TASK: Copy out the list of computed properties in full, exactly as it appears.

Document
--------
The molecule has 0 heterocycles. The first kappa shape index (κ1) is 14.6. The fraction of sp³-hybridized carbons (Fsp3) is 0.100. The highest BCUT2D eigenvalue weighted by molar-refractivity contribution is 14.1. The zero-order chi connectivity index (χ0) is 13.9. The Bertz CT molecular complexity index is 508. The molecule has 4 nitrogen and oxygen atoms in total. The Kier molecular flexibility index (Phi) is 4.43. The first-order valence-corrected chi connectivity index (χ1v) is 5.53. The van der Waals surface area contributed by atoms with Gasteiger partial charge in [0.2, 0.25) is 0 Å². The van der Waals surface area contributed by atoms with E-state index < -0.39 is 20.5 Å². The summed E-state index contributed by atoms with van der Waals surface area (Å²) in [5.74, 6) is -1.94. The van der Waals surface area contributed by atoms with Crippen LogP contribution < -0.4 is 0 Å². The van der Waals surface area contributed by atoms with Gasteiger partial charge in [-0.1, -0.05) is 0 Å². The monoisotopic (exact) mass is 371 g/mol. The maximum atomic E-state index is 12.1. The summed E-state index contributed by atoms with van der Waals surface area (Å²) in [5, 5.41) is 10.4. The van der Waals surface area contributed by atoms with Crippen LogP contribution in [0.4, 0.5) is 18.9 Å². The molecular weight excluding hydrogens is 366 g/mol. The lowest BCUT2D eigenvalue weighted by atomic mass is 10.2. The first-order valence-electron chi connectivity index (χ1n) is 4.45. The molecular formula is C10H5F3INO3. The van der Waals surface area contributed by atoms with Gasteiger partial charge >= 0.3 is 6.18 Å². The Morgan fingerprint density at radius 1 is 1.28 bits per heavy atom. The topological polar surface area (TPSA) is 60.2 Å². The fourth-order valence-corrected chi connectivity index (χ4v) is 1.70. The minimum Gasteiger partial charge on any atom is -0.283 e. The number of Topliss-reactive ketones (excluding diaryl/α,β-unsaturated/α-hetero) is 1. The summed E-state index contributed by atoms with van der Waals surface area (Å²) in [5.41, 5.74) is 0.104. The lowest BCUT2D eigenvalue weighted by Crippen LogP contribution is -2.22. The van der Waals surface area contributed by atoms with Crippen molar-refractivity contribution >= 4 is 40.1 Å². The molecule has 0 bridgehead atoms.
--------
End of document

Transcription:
The molecule has 0 heterocycles. The first kappa shape index (κ1) is 14.6. The fraction of sp³-hybridized carbons (Fsp3) is 0.100. The highest BCUT2D eigenvalue weighted by molar-refractivity contribution is 14.1. The zero-order chi connectivity index (χ0) is 13.9. The Bertz CT molecular complexity index is 508. The molecule has 4 nitrogen and oxygen atoms in total. The Kier molecular flexibility index (Phi) is 4.43. The first-order valence-corrected chi connectivity index (χ1v) is 5.53. The van der Waals surface area contributed by atoms with Gasteiger partial charge in [0.2, 0.25) is 0 Å². The van der Waals surface area contributed by atoms with E-state index < -0.39 is 20.5 Å². The summed E-state index contributed by atoms with van der Waals surface area (Å²) in [5.74, 6) is -1.94. The van der Waals surface area contributed by atoms with Crippen LogP contribution < -0.4 is 0 Å². The van der Waals surface area contributed by atoms with Gasteiger partial charge in [-0.1, -0.05) is 0 Å². The monoisotopic (exact) mass is 371 g/mol. The maximum atomic E-state index is 12.1. The summed E-state index contributed by atoms with van der Waals surface area (Å²) in [5, 5.41) is 10.4. The van der Waals surface area contributed by atoms with Crippen LogP contribution in [0.4, 0.5) is 18.9 Å². The molecular weight excluding hydrogens is 366 g/mol. The lowest BCUT2D eigenvalue weighted by atomic mass is 10.2. The first-order valence-electron chi connectivity index (χ1n) is 4.45. The molecular formula is C10H5F3INO3. The van der Waals surface area contributed by atoms with Gasteiger partial charge >= 0.3 is 6.18 Å². The Morgan fingerprint density at radius 1 is 1.28 bits per heavy atom. The topological polar surface area (TPSA) is 60.2 Å². The fourth-order valence-corrected chi connectivity index (χ4v) is 1.70. The minimum Gasteiger partial charge on any atom is -0.283 e. The number of Topliss-reactive ketones (excluding diaryl/α,β-unsaturated/α-hetero) is 1. The summed E-state index contributed by atoms with van der Waals surface area (Å²) in [5.41, 5.74) is 0.104. The lowest BCUT2D eigenvalue weighted by Crippen LogP contribution is -2.22. The van der Waals surface area contributed by atoms with Crippen molar-refractivity contribution >= 4 is 40.1 Å². The molecule has 0 bridgehead atoms.